15 January 2014

A simple lesson in remastering audio for dvd

I'm having all sorts of fun these days rediscovering all the magic and frustration of DVD Studio Pro. Because yes, I'll have you know that I still author lots of audio/video projects to standard definition dvd.

I did a personal project recently where I took a high def mp4 file of a movie from the 50s (Hitchcock's The Trouble with Harry, remastered and released on blu-ray in 2013) and burned it to standard def dvd. It wasn't easy, but I did it.

Somewhere in the process, I noticed that the audio level was super low, so I decided to take a closer look at it. I exported the audio as aiff using MPEG Streamclip and popped it into Soundtrack Pro. What I got was this:

My first thought was 'WHAT THE HELL IS THIS SHIT!?' Where's the level? Why on earth would anybody master their audio levels so ridiculously, unreasonably low? Is there a purpose to it? Did somebody royally screw it up? Those are serious, non-rhetorical questions, so if anybody has an answer (or at least a theory), lemme know.

I don't know if you can see that picture clearly enough, but the average level is somewhere down at -20dB. Regardless of your home stereo/cinema system, you'd have to crank it up to 100% just to hear the dialog, and even then you'd probably have a difficult time discerning the words over the ridiculous hiss of the jacked up noise floor generated by your amps.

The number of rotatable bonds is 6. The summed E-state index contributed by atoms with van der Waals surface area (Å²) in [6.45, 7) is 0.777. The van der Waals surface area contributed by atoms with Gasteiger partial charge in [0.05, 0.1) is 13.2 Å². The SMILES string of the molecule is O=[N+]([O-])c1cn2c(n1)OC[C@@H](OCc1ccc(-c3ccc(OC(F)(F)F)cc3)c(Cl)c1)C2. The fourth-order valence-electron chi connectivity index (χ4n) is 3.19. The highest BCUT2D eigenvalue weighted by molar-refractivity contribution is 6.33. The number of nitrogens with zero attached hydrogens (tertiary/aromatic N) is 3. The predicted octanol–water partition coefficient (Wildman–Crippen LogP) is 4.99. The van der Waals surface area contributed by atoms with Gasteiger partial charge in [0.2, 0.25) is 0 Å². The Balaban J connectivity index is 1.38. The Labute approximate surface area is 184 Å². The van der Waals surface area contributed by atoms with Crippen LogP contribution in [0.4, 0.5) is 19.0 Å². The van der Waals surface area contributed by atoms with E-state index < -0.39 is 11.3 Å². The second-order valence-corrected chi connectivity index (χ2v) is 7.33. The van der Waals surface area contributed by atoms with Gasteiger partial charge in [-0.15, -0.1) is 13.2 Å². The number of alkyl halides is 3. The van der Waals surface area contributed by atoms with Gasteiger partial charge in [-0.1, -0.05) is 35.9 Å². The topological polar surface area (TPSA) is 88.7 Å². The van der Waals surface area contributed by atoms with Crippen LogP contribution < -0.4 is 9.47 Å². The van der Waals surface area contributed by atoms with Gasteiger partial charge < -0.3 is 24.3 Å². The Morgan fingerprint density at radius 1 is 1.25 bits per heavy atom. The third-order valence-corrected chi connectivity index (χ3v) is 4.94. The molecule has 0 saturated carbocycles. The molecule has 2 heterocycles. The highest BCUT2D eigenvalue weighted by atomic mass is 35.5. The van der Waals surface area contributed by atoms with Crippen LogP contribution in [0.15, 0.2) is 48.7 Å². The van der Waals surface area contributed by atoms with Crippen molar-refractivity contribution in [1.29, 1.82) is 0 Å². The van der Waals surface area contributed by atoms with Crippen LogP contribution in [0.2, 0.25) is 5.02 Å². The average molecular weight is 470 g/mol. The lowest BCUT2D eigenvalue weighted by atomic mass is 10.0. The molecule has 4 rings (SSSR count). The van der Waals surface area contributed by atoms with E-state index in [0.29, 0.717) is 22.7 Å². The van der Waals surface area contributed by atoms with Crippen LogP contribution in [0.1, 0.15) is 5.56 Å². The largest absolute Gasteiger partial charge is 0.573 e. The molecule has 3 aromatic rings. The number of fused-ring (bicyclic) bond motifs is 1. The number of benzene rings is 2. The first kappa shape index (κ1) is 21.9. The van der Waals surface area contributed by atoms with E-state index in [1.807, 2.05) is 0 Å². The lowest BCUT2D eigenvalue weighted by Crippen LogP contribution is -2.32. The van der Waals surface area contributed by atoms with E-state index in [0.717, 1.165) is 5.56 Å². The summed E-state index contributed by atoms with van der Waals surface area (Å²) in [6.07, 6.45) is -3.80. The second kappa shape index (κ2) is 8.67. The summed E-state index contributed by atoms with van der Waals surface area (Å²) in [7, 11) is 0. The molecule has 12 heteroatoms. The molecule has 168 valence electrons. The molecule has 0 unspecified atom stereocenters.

You know what it's supposed to look like? Like this:

This is after I normalized it, and then threw a +3dB limiter (Izotope) on it. Presto. Done. Perfect. Healthy level. Took me only a few minutes to make about a 1,000,000,000% improvement of the audio. Sounds great. I'm at a loss for words as to why the original signal level is so low.

Following that project, I did the same thing with Stanley Kubrick's Lolita from 1962. Whoever authored this one to blu-ray clearly had their wits about them, because here's what the untouched, unaltered audio from that blu-ray looks like:

Nice, healthy level. By the way, just for the sake of comparison, here's what music looks like these days:

If anybody can come up with a reasonable explanation as to those low audio levels, I'd love to hear it. In the meantime, I'll be here in my studio, making the world sound better. Thanks.

Brian, Humorless Productions.

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